Overview of Sickle Cell Disease Activities at the Centers for Disease Control and Prevention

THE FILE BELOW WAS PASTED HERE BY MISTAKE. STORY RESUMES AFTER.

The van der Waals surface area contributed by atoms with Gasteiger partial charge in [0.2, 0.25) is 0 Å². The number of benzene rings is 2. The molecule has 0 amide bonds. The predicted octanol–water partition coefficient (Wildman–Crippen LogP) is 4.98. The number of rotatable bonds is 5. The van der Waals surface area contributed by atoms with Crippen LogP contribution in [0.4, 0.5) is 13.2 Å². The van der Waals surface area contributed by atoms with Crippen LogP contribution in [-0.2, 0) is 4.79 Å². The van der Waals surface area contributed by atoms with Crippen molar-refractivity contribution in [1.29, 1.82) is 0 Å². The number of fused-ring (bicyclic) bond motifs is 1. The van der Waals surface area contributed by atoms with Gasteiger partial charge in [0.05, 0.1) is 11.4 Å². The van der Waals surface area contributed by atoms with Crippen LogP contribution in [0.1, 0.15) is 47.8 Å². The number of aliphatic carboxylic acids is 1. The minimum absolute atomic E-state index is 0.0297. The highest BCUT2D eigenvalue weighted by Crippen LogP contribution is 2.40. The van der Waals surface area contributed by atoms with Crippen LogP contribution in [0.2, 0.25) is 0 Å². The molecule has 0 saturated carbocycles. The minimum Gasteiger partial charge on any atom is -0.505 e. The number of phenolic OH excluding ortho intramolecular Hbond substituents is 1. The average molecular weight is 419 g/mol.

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The Centers for Disease Control and Prevention’s research and programmatic activities for sickle cell disease are focused on four main areas: Public Health Surveillance, Epidemiological and Laboratory Research, Prevention, Education, and Awareness, and Global Technical Assistance. With respect to public health surveillance, CDC in collaboration with the National Institutes of Health and seven state health departments (GA, NC, CA, MI, PA, NY and FL) is in the second year of a pilot project to develop the first ever public health surveillance system to assess the burden and monitor the health of persons with hemoglobinopathies including sickle cell disease and thalassemia. Also in the area of public health surveillance, in 2011, CDC in also embarking on a pilot expansion of a blood safety monitoring program to assess the adverse health outcomes of person with blood disorders including sickle cell disease who are therapeutically transfused. With respect to epidemiological and laboratory research CDC researchers lead and/or collaborate with other investigators examining the a host of outcomes among the sickle cell disease population including maternal and child health outcomes, asthma, mortality, acute chest syndrome and others. Additionally CDC is stimulating awareness, collaboration and education through sponsorship of events, scientific meetings, webinars, and workgroups. Finally, CDC is providing technical assistance to several international partners to assist those partners with developing laboratory capacity for the establishment of newborn screening and developing data collection and surveillance systems to monitor and evaluate the impact of public health and health programs for sickle cell disease in those countries.